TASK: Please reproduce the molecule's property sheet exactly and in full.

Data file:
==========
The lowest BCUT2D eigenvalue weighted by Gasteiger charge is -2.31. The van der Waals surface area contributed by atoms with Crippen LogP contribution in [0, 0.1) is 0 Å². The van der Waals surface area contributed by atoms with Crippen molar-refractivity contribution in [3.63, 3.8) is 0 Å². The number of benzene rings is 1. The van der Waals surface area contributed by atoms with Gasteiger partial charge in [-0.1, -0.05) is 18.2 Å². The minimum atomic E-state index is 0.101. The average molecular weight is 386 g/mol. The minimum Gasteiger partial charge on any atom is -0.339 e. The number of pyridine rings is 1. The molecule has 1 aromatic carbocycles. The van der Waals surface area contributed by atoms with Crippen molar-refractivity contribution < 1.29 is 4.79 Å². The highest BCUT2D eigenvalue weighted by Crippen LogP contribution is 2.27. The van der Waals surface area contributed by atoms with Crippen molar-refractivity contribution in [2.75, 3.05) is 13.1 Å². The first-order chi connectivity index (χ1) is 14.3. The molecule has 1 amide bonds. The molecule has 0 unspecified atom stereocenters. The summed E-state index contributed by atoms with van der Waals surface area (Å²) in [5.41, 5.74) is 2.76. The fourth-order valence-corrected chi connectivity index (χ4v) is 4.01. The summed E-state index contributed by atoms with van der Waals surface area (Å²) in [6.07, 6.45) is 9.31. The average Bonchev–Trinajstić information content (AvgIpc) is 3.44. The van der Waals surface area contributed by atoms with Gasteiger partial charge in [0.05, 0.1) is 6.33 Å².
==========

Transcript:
The lowest BCUT2D eigenvalue weighted by Gasteiger charge is -2.31. The van der Waals surface area contributed by atoms with Crippen LogP contribution in [0, 0.1) is 0 Å². The van der Waals surface area contributed by atoms with Crippen molar-refractivity contribution in [3.63, 3.8) is 0 Å². The number of benzene rings is 1. The van der Waals surface area contributed by atoms with Gasteiger partial charge in [-0.1, -0.05) is 18.2 Å². The minimum atomic E-state index is 0.101. The average molecular weight is 386 g/mol. The minimum Gasteiger partial charge on any atom is -0.339 e. The number of pyridine rings is 1. The molecule has 1 aromatic carbocycles. The van der Waals surface area contributed by atoms with Crippen molar-refractivity contribution < 1.29 is 4.79 Å². The highest BCUT2D eigenvalue weighted by Crippen LogP contribution is 2.27. The van der Waals surface area contributed by atoms with Crippen molar-refractivity contribution in [2.75, 3.05) is 13.1 Å². The first-order chi connectivity index (χ1) is 14.3. The molecule has 1 amide bonds. The molecule has 0 unspecified atom stereocenters. The summed E-state index contributed by atoms with van der Waals surface area (Å²) in [5.41, 5.74) is 2.76. The fourth-order valence-corrected chi connectivity index (χ4v) is 4.01. The summed E-state index contributed by atoms with van der Waals surface area (Å²) in [6.07, 6.45) is 9.31. The average Bonchev–Trinajstić information content (AvgIpc) is 3.44. The van der Waals surface area contributed by atoms with Gasteiger partial charge in [0.05, 0.1) is 6.33 Å².